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Saturday, November 08, 2008

DC Money Show and more

I spent the weekend at the Washington D.C., Money show. The show has shrunk from last year, and the opinions ranged from "this is an incredible time to buy" to "Aaaaaaiiiiiii!!!!!" I'll have more about that in Wednesday's Money and Markets column.

This morning, the market is rising on news of a $586 stimulus plan in China and a new A.I.G. bailout in Washington. I'm not sure why the market thinks this is good news. Last time I looked, the Federal Debt had soared to such levels that each American now owes over $32,000. I think that's unsustainable, as long as the US dollar holds its present value.

In other words, it would be a lot easier to bear if that debt was only (in relative terms), $3,200. That's not so scary, is it? I wonder if Uncle Sam is thinking the same thing. The Russians are already letting the ruble devalue like a stone falling from heaven.

You could say that Paulson's hand-outs of billions of dollars at a time are just the latest twist in the Bush gang's efforts to loot the public purse before they leave office. Jerome at DailyKos asks: Can Obama Stop the Looting Before It's Too Late? I don't think Jerome should get his hopes up -- the handover of power seems to be much too friendly for there to be a disruption of the pigs at the trough -- and I found especially interesting this line from a Bloomberg story that Jerome links to: Americans have no idea where their money is going or what securities the banks are pledging in return.

Here's the news I'm reading now ...

AIG May Get More in Bailout
When the restructured deal is complete, taxpayers will have invested and lent a total of $150 billion to A.I.G., the most the government has ever directed to a single private enterprise. It is a stark reversal of the government’s assurance that its earlier moves had stabilized A.I.G.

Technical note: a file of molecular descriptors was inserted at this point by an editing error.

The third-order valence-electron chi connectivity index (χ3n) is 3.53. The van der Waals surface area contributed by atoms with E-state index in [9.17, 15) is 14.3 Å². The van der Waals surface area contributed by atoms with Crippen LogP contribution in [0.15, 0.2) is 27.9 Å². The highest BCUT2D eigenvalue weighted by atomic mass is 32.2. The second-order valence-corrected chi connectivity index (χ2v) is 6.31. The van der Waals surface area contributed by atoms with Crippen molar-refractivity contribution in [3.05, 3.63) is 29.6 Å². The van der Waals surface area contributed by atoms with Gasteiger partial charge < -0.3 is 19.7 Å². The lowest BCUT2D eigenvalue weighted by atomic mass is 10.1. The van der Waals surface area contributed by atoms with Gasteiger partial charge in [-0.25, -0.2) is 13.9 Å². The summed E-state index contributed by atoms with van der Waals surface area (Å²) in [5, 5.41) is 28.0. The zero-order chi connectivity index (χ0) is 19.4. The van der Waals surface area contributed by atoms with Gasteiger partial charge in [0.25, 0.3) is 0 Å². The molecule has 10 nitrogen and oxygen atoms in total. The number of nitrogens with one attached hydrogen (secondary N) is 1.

XX Sean's note -- Funny, isn't it, how eager Treasury Secretary Paulson is to throw $40 billion at a pop at A.I.G, but there's great rending of garments and gnashing of teeth over a proposed $50 billion loan package for the auto industry. Heck, even Australia is giving its car makers $6 billion over 15 years.

Europe, Asia Markets Surge on China Stimulus Plan
The gains come in the wake of Chinese government's unveiling of a massive 4 trillion yuan ($586 billion) stimulus package to help stave off much of the economic slowdown. The package involves a mix of spending, subsidies, looser credit policies and tax cuts.

China's economic growth slowed to 9 percent in the third quarter, the lowest level in five years and a sharp decline from 11.9 percent the year before -- perilously low for a government that needs to create jobs for millions of new workers and for other Asian countries that have come to depend heavily on Chinese demand.

Believing in Estimates Means 20% Advance for S&P 500

The average Wall Street forecast calls for the S&P 500 to break out of a bear market and surge 20 percent to 1,118 by Dec. 31 -- more than twice as much as the biggest-ever advance to close out a year, according to data compiled by Bloomberg. Strategists were even more bullish at the beginning of the year, predicting that the S&P 500 would end 2008 at a record 1,632.

OPEC president: Oil cuts likely if no price rally
OPEC nations could further reduce oil output if moves last month to slash production do not bolster plummeting oil prices, OPEC president Chakib Khelil said Saturday.
Saudi Aramco Says Oil Price Falls May Curb Investment

(Bloomberg) -- Saudi Aramco, the world's biggest state-owned oil company, said a further drop in crude oil prices may curtail investments needed to offset declining output in aging fields.

Investment is also needed to expand production capacity to meet long-term demand growth, Chief Executive Officer Abdallah Jum'ah said in a handout distributed today at an industry summit in Beijing.

Saudi Aramco to Cut December Crude Oil Supplies to Asia by as Much as 6% Saudi Aramco, the world's biggest state oil company, will cut crude supplies to Asia in December for the first time in at least a year as demand slumps for naphtha and diesel fuel.

Gold Advances in London Trading as Higher Oil, Weaker Dollar Boost Demand Gold rose for a second day in London as higher crude-oil prices and a weaker dollar boosted demand for the metal as a hedge against inflation.

Finally, in Sunday's New York Times, Al Gore proposes "a five-part plan to repower America with a commitment to producing 100% of our electricity from carbon-free sources within 10 years."

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